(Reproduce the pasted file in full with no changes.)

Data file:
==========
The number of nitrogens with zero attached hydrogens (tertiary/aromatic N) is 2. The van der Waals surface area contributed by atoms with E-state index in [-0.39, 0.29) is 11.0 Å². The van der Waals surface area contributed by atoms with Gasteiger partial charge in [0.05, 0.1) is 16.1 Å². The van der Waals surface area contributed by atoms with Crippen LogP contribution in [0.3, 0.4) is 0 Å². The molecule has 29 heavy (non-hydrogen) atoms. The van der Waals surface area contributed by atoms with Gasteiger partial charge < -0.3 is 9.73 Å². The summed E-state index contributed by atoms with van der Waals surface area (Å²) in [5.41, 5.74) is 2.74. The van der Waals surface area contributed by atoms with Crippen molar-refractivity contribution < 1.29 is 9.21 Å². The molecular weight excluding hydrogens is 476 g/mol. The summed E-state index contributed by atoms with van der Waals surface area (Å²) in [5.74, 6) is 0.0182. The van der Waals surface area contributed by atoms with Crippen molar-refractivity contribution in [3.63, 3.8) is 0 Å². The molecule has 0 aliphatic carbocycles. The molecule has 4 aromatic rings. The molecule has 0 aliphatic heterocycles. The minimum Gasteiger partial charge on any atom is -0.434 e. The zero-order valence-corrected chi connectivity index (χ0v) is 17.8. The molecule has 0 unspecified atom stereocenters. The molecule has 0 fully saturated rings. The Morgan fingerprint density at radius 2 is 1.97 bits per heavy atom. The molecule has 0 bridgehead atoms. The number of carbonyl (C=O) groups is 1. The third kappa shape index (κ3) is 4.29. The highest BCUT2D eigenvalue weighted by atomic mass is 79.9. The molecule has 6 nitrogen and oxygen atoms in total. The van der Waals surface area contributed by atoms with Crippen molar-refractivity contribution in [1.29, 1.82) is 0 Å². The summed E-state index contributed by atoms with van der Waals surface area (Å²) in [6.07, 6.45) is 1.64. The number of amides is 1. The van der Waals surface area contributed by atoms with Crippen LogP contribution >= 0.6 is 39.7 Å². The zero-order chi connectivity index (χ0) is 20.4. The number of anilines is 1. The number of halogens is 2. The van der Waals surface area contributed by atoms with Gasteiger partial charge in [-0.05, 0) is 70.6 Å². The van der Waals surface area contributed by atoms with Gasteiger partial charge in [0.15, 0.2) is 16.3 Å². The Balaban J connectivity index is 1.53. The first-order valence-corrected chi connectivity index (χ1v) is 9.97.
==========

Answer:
The number of nitrogens with zero attached hydrogens (tertiary/aromatic N) is 2. The van der Waals surface area contributed by atoms with E-state index in [-0.39, 0.29) is 11.0 Å². The van der Waals surface area contributed by atoms with Gasteiger partial charge in [0.05, 0.1) is 16.1 Å². The van der Waals surface area contributed by atoms with Crippen LogP contribution in [0.3, 0.4) is 0 Å². The molecule has 29 heavy (non-hydrogen) atoms. The van der Waals surface area contributed by atoms with Gasteiger partial charge < -0.3 is 9.73 Å². The summed E-state index contributed by atoms with van der Waals surface area (Å²) in [5.41, 5.74) is 2.74. The van der Waals surface area contributed by atoms with Crippen molar-refractivity contribution < 1.29 is 9.21 Å². The molecular weight excluding hydrogens is 476 g/mol. The summed E-state index contributed by atoms with van der Waals surface area (Å²) in [5.74, 6) is 0.0182. The van der Waals surface area contributed by atoms with Crippen molar-refractivity contribution in [3.63, 3.8) is 0 Å². The molecule has 0 aliphatic carbocycles. The molecule has 4 aromatic rings. The molecule has 0 aliphatic heterocycles. The minimum Gasteiger partial charge on any atom is -0.434 e. The zero-order valence-corrected chi connectivity index (χ0v) is 17.8. The molecule has 0 unspecified atom stereocenters. The molecule has 0 fully saturated rings. The Morgan fingerprint density at radius 2 is 1.97 bits per heavy atom. The molecule has 0 bridgehead atoms. The number of carbonyl (C=O) groups is 1. The third kappa shape index (κ3) is 4.29. The highest BCUT2D eigenvalue weighted by atomic mass is 79.9. The molecule has 6 nitrogen and oxygen atoms in total. The van der Waals surface area contributed by atoms with Crippen molar-refractivity contribution in [1.29, 1.82) is 0 Å². The summed E-state index contributed by atoms with van der Waals surface area (Å²) in [6.07, 6.45) is 1.64. The number of amides is 1. The van der Waals surface area contributed by atoms with Crippen LogP contribution >= 0.6 is 39.7 Å². The zero-order chi connectivity index (χ0) is 20.4. The number of anilines is 1. The number of halogens is 2. The van der Waals surface area contributed by atoms with Gasteiger partial charge in [-0.05, 0) is 70.6 Å². The van der Waals surface area contributed by atoms with Gasteiger partial charge in [0.15, 0.2) is 16.3 Å². The Balaban J connectivity index is 1.53. The first-order valence-corrected chi connectivity index (χ1v) is 9.97.